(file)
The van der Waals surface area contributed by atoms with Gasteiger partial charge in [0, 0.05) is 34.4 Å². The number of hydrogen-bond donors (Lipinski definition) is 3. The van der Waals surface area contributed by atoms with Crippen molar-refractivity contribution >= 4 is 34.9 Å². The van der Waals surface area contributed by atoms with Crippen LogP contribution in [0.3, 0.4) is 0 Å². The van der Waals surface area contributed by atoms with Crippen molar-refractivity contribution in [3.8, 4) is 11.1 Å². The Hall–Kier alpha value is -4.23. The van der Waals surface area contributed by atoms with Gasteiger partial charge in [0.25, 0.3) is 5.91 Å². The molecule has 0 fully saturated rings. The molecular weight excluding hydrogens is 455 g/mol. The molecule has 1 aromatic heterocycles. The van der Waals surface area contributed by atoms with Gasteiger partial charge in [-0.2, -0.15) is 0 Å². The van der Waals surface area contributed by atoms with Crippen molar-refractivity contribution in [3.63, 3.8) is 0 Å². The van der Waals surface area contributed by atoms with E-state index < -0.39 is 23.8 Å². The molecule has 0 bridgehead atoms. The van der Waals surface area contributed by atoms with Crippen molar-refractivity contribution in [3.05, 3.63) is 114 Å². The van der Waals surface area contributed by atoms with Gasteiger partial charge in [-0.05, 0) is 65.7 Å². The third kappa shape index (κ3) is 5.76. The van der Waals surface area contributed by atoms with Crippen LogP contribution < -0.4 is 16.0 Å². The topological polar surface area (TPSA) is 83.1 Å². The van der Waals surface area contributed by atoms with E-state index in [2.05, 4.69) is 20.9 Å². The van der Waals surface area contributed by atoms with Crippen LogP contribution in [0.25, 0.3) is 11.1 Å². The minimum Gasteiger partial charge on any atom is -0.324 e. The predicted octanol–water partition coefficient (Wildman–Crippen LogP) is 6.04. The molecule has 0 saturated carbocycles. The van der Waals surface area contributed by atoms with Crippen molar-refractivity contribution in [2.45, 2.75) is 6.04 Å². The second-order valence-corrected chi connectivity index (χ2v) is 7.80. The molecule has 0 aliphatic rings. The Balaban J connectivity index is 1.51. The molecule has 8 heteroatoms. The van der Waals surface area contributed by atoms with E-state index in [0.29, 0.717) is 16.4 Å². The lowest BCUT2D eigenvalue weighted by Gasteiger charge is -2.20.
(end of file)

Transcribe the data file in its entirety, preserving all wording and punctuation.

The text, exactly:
The van der Waals surface area contributed by atoms with Gasteiger partial charge in [0, 0.05) is 34.4 Å². The number of hydrogen-bond donors (Lipinski definition) is 3. The van der Waals surface area contributed by atoms with Crippen molar-refractivity contribution >= 4 is 34.9 Å². The van der Waals surface area contributed by atoms with Crippen LogP contribution in [0.3, 0.4) is 0 Å². The van der Waals surface area contributed by atoms with Crippen molar-refractivity contribution in [3.8, 4) is 11.1 Å². The Hall–Kier alpha value is -4.23. The van der Waals surface area contributed by atoms with Gasteiger partial charge in [0.25, 0.3) is 5.91 Å². The molecule has 0 fully saturated rings. The molecular weight excluding hydrogens is 455 g/mol. The molecule has 1 aromatic heterocycles. The van der Waals surface area contributed by atoms with Gasteiger partial charge in [-0.2, -0.15) is 0 Å². The van der Waals surface area contributed by atoms with Crippen molar-refractivity contribution in [3.63, 3.8) is 0 Å². The van der Waals surface area contributed by atoms with E-state index < -0.39 is 23.8 Å². The molecule has 0 bridgehead atoms. The van der Waals surface area contributed by atoms with Crippen molar-refractivity contribution in [3.05, 3.63) is 114 Å². The van der Waals surface area contributed by atoms with Gasteiger partial charge in [-0.05, 0) is 65.7 Å². The third kappa shape index (κ3) is 5.76. The van der Waals surface area contributed by atoms with Crippen LogP contribution < -0.4 is 16.0 Å². The topological polar surface area (TPSA) is 83.1 Å². The van der Waals surface area contributed by atoms with E-state index in [2.05, 4.69) is 20.9 Å². The van der Waals surface area contributed by atoms with Crippen LogP contribution in [0.25, 0.3) is 11.1 Å². The minimum Gasteiger partial charge on any atom is -0.324 e. The predicted octanol–water partition coefficient (Wildman–Crippen LogP) is 6.04. The molecule has 0 saturated carbocycles. The van der Waals surface area contributed by atoms with Crippen molar-refractivity contribution in [2.45, 2.75) is 6.04 Å². The second-order valence-corrected chi connectivity index (χ2v) is 7.80. The molecule has 0 aliphatic rings. The Balaban J connectivity index is 1.51. The molecule has 8 heteroatoms. The van der Waals surface area contributed by atoms with E-state index in [0.29, 0.717) is 16.4 Å². The lowest BCUT2D eigenvalue weighted by Gasteiger charge is -2.20.